The Fuller Stocktake has, for the past few weeks, been a hot topic of conversation across health and care. 

Commissioned by NHS Chief Executive Amanda Pritchard and endorsed by all 42 Integrated Care System (ICS) Chief Executives in England, the Stocktake focuses on next steps for integrating primary care: understanding what is working well and how this can be supported and scaled, whether that’s the role of general practice, community pharmacy, dentistry, optometry, audiology, or the wider health and care system.

In her findings and recommendations, GP and ICS Chief Executive Dr Claire Fuller has gone beyond traditional definitions of primary care to bring together a broad range of views around the future of local health and care delivery, and how this will need to evolve to respond to the challenges ahead: including addressing health inequality, managing workforce and financial pressures, and ensuring people care access the care they need, where and when they need it.

A key success of the Stocktake has been bringing together lessons learnt over the past decade and beyond, with a shared ambition to go further and faster.

In that sense, Claire Fuller has created a powerful shared moment in the journey of transforming health and care.  For all of us, the key question is how best to take advantage of that moment to ensure it isn’t lost amidst the very operational pressures that catalysed the need for the Stocktake in the first place.

Often, implementation is where the really radical work happens, which is what makes it so hard and so uncomfortable.  Building on our experience, including of working with Claire in Surrey since 2015, we have set out some initial thoughts about how to start that process of further change, how to develop the necessary conversations, and how to manage that discomfort positively – using the Stocktake to create the vision of the future that it describes.

Firstly, we suggest that the Stocktake is not about radical “blue-sky” thinking.

Rather, it is a frame for understanding how to structure and prioritise existing plans and activity in the home, at neighbourhood, place and system level, in the context of what has been shown to work – including in relation to prevention, complex personalised care, and better integrated urgent care.

Critically, this cannot be about adding to already un-achievable lists of things to do, whether those lists belong to individual GPs, Primary Care Networks, Places or System Leaders.

It must be about ensuring that tomorrow really is coming to the aid of today.

So, step one is to work out what has already been achieved.

This means understanding where local individuals, communities, clinicians and professionals are already working differently and where as “systems of systems” we each are on the journey.  It means understanding how, through working differently, the process of bringing resources together will continue to make the lives of ordinary people and the frontline professionals who support them better and easier.

Which brings us to the second point – no one is starting from zero, but we are not all starting in the same place.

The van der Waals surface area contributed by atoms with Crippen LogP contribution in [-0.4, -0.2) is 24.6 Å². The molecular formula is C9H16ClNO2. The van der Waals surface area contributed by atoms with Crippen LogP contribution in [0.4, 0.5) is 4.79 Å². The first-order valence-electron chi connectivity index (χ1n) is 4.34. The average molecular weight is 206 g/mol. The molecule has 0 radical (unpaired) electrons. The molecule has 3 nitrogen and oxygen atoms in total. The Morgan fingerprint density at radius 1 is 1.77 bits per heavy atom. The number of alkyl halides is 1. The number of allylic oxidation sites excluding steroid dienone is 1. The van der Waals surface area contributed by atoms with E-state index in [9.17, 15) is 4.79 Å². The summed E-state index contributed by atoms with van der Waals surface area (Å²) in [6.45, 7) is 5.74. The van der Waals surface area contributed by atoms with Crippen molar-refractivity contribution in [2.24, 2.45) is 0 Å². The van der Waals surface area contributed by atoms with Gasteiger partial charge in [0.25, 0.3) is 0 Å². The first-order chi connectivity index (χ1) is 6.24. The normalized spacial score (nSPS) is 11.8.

Starting from where we are, working out what assets we already have as a system, as places and communities; what health, local authority and VCSE partners each need and each bring; what are the enablers we have to prioritise; and, in this context, what we can do tomorrow vs. what needs to be part of our longer-term plans – this is all part of the process of building shared self-awareness as a gateway to successful implementation.

We can’t build on sand, so an honest assessment of where local strengths and weaknesses lie is not just a “nice-to-have” but provides the foundations to align and ground people in where we need to go next.

Last but by no means least, this continues to be about people.

Change succeeds to the degree that people are able and willing to change how they behave.  Behave as though we are already living in the world we want to build and we will build it a lot faster.

This is not as easy as it sounds; in fact, it is the hardest thing because it always requires someone to go “first”; but, without changed behaviours, the best ideas remain just that.

If we believe integrated neighbourhood teams will be able to better respond to the needs of individuals and communities, we need to start by coming together and talking about how we will work as part of that team. It takes time to co-develop a model that works for everyone, but that is time well spent.  The later we start, the more time it will take.

The first step is always the hardest to take.

There is always an argument for asking what is stopping us from trying things out that are designed to make life easier and to resolve otherwise intractable challenges facing our health and care systems, including around finances and workforce.

The Fuller Stocktake includes a list of actions that government needs to take to enable primary care to be more sustainable in the future, but we know we cannot simply wait for future, external interventions in systems and places where the status quo is breaking today.

In the end, and above all, we need to start.

The Stocktake provides a shared moment where we are all talking about the same thing. That moment will pass, as winter draws in, but we have an opportunity to make its impact last by accepting the challenges it presents, accepting that it is a starting point rather than a finished product, and by using it as a tool to work together more effectively and in a way that recognises and responds to the realities facing us all.

The latest version of our free Fuller Stocktake resource pack is available to download for free.

The full “Next steps for integrating primary care: Fuller Stocktake report” is available to download here.

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